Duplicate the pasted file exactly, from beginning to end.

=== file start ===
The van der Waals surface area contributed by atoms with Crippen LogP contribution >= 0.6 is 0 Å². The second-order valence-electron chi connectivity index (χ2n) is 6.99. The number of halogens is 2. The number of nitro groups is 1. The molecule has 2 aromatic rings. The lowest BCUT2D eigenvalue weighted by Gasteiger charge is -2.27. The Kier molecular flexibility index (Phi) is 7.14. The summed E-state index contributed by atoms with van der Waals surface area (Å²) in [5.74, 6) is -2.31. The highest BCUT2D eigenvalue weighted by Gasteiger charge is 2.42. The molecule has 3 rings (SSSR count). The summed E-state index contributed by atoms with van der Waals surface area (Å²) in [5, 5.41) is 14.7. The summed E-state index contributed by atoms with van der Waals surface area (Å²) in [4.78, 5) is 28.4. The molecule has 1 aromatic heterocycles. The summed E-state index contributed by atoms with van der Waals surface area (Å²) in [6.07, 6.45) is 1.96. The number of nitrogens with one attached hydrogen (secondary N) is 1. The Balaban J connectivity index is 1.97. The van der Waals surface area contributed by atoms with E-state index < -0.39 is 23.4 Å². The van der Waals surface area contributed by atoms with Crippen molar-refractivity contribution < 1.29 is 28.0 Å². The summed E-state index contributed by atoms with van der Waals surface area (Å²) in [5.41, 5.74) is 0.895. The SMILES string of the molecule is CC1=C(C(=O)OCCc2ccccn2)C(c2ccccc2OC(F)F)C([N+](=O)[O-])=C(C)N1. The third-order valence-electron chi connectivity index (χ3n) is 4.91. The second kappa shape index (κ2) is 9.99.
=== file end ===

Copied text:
The van der Waals surface area contributed by atoms with Crippen LogP contribution >= 0.6 is 0 Å². The second-order valence-electron chi connectivity index (χ2n) is 6.99. The number of halogens is 2. The number of nitro groups is 1. The molecule has 2 aromatic rings. The lowest BCUT2D eigenvalue weighted by Gasteiger charge is -2.27. The Kier molecular flexibility index (Phi) is 7.14. The summed E-state index contributed by atoms with van der Waals surface area (Å²) in [5.74, 6) is -2.31. The highest BCUT2D eigenvalue weighted by Gasteiger charge is 2.42. The molecule has 3 rings (SSSR count). The summed E-state index contributed by atoms with van der Waals surface area (Å²) in [5, 5.41) is 14.7. The summed E-state index contributed by atoms with van der Waals surface area (Å²) in [4.78, 5) is 28.4. The molecule has 1 aromatic heterocycles. The summed E-state index contributed by atoms with van der Waals surface area (Å²) in [6.07, 6.45) is 1.96. The number of nitrogens with one attached hydrogen (secondary N) is 1. The Balaban J connectivity index is 1.97. The van der Waals surface area contributed by atoms with E-state index < -0.39 is 23.4 Å². The van der Waals surface area contributed by atoms with Crippen molar-refractivity contribution < 1.29 is 28.0 Å². The summed E-state index contributed by atoms with van der Waals surface area (Å²) in [5.41, 5.74) is 0.895. The SMILES string of the molecule is CC1=C(C(=O)OCCc2ccccn2)C(c2ccccc2OC(F)F)C([N+](=O)[O-])=C(C)N1. The third-order valence-electron chi connectivity index (χ3n) is 4.91. The second kappa shape index (κ2) is 9.99.